We also offer ideathons, which are short, intensive, workshop-like experiences for students to address some of the most pressing challenges of our time. Ideathons transform ideas into engaging and targeted learning experiences. Working in teams, students use design thinking and innovative learning practices to ideate on possible solutions to a given issue. Our goal in offering ideathons is to work toward inclusive innovation.
For more information contact Magali Eaton at email@example.com.
The Biological Materials portfolio consists of non-patented biological materials such as transgenic mice, antibodies, cell lines, and vectors. In the majority of cases we will not file for patent protection of such materials as they can be effectively commercialized in the absence of patent protection.
Biological Materials that will be transferred to non-profits or universities would go through our Agreements group under the standard outgoing Materials Transfer Agreement (MTA).
To transfer these tools to for-profit institutions such as a biotech or pharmaceutical company, we need to have appropriate agreements in place. We may be able to make the Biological Material available for a fee as a research reagent (sold to other end users) or for internal research use only. However, there may be third-party rights involved in the material -- for example, third-party materials may have been used to generate this research tool, the tool was jointly made with another institution, or there may be patent protection around a component of the tool (e.g. GFP for a reporter mouse). Contact our Technology Managers to assess a tool's readiness for distribution.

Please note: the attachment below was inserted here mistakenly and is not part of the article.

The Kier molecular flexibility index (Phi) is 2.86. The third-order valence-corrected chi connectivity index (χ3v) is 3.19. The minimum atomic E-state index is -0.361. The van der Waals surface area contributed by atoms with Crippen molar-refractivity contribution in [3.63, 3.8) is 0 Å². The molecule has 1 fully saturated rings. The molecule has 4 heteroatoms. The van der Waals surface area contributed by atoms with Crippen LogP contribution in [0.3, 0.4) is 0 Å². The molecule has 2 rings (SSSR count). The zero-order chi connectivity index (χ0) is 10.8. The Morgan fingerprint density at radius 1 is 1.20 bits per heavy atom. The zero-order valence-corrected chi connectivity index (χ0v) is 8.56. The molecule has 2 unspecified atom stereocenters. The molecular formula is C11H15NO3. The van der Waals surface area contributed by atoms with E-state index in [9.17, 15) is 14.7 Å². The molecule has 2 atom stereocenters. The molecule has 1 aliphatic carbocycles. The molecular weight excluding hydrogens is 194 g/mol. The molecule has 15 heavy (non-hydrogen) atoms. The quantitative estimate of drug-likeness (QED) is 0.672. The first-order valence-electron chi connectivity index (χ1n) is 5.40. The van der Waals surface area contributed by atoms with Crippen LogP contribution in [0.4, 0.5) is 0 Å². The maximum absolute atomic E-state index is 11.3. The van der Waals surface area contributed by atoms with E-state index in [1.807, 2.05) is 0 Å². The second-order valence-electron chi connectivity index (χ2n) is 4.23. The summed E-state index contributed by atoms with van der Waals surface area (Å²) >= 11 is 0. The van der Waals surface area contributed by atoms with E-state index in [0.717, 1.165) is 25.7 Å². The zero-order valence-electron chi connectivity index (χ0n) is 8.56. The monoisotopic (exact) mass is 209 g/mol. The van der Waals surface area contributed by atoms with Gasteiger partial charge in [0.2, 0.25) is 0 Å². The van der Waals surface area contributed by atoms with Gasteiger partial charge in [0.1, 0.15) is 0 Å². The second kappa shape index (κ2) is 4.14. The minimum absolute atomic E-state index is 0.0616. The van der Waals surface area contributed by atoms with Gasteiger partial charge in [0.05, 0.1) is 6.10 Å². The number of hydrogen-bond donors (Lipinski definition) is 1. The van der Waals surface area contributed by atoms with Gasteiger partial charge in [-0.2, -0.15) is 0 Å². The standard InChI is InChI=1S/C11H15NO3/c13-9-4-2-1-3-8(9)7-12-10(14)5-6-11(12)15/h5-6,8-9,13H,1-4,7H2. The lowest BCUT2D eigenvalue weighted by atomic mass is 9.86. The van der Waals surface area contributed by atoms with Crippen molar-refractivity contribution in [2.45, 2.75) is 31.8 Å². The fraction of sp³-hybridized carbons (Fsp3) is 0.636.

For the transfer of any Biological Material, the UW Investigator will be responsible for preparing and shipping the material.
LINKS TO POLICIES AND REPORTS AT THE UW AND STATE OF WASHINGTON.
The Executive Orders (EO) provide the foundation for the policy at the UW. Details about current operation and implementation are found in the Administrative Policy Statements (APS) and Grants Information Memoranda (GIM). The references provided below are intended only as a starting point on this broad topic. See the UW Policy Directory for a comprehensive treatment of the policies governing activities at the UW.
Jeanette Ennis supports UW researchers pursuing grant money to commercialize their innovations, and helps CoMotion secure economic development grant opportunities. Ennis joined CoMotion in 2009 after more than 15 years of broad research experience as a scientist, entrepreneur, and manager. Her areas of expertise include pharmacology, biochemistry, molecular biology, tissue engineering, and medical devices. She has worked with a variety of start-up companies as project manager, grant writer, and intellectual property manager, and held senior research positions at Cornell University and the UW Department of Cardiothoracic Surgery. She earned a doctorate in medical and molecular pharmacology from the University of California, Los Angeles, where she trained with Louis Ignarro, Nobel Laureate in Physiology. She also holds a certificate in technical writing and editing from the UW Department of Human Centered Design & Engineering.